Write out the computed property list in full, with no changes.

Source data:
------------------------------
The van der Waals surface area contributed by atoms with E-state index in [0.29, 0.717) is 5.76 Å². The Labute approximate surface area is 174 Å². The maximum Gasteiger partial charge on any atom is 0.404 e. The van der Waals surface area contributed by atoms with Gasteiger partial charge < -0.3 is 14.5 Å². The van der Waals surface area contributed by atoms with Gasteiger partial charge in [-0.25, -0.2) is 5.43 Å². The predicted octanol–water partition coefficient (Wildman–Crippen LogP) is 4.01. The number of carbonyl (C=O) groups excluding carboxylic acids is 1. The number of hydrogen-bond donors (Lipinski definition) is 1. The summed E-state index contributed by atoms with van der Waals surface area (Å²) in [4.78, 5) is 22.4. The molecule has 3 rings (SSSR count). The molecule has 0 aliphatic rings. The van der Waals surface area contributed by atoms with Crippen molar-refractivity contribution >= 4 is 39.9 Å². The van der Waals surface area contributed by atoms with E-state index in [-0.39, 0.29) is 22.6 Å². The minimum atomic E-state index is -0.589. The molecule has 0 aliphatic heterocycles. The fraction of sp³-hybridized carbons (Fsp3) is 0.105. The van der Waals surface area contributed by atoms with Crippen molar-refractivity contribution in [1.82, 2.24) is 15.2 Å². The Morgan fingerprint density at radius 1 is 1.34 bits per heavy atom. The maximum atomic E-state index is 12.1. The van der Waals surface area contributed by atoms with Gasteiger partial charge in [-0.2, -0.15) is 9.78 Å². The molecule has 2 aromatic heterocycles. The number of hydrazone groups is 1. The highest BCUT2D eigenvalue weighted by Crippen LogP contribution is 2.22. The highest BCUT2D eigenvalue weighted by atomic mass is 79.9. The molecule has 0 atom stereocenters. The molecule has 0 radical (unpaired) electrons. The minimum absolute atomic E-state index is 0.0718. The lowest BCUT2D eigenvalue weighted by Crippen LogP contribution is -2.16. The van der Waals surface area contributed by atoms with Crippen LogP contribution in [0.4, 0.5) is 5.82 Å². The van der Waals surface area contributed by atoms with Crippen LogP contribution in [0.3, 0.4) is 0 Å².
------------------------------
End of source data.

The van der Waals surface area contributed by atoms with E-state index in [0.29, 0.717) is 5.76 Å². The Labute approximate surface area is 174 Å². The maximum Gasteiger partial charge on any atom is 0.404 e. The van der Waals surface area contributed by atoms with Gasteiger partial charge < -0.3 is 14.5 Å². The van der Waals surface area contributed by atoms with Gasteiger partial charge in [-0.25, -0.2) is 5.43 Å². The predicted octanol–water partition coefficient (Wildman–Crippen LogP) is 4.01. The number of carbonyl (C=O) groups excluding carboxylic acids is 1. The number of hydrogen-bond donors (Lipinski definition) is 1. The summed E-state index contributed by atoms with van der Waals surface area (Å²) in [4.78, 5) is 22.4. The molecule has 3 rings (SSSR count). The molecule has 0 aliphatic rings. The van der Waals surface area contributed by atoms with Crippen molar-refractivity contribution >= 4 is 39.9 Å². The van der Waals surface area contributed by atoms with E-state index in [-0.39, 0.29) is 22.6 Å². The minimum atomic E-state index is -0.589. The molecule has 0 aliphatic heterocycles. The fraction of sp³-hybridized carbons (Fsp3) is 0.105. The van der Waals surface area contributed by atoms with Crippen molar-refractivity contribution in [1.82, 2.24) is 15.2 Å². The Morgan fingerprint density at radius 1 is 1.34 bits per heavy atom. The maximum atomic E-state index is 12.1. The van der Waals surface area contributed by atoms with Gasteiger partial charge in [-0.2, -0.15) is 9.78 Å². The molecule has 2 aromatic heterocycles. The number of hydrazone groups is 1. The highest BCUT2D eigenvalue weighted by Crippen LogP contribution is 2.22. The highest BCUT2D eigenvalue weighted by atomic mass is 79.9. The molecule has 0 atom stereocenters. The molecule has 0 radical (unpaired) electrons. The minimum absolute atomic E-state index is 0.0718. The lowest BCUT2D eigenvalue weighted by Crippen LogP contribution is -2.16. The van der Waals surface area contributed by atoms with Crippen LogP contribution in [0.4, 0.5) is 5.82 Å². The van der Waals surface area contributed by atoms with Crippen LogP contribution in [0.3, 0.4) is 0 Å².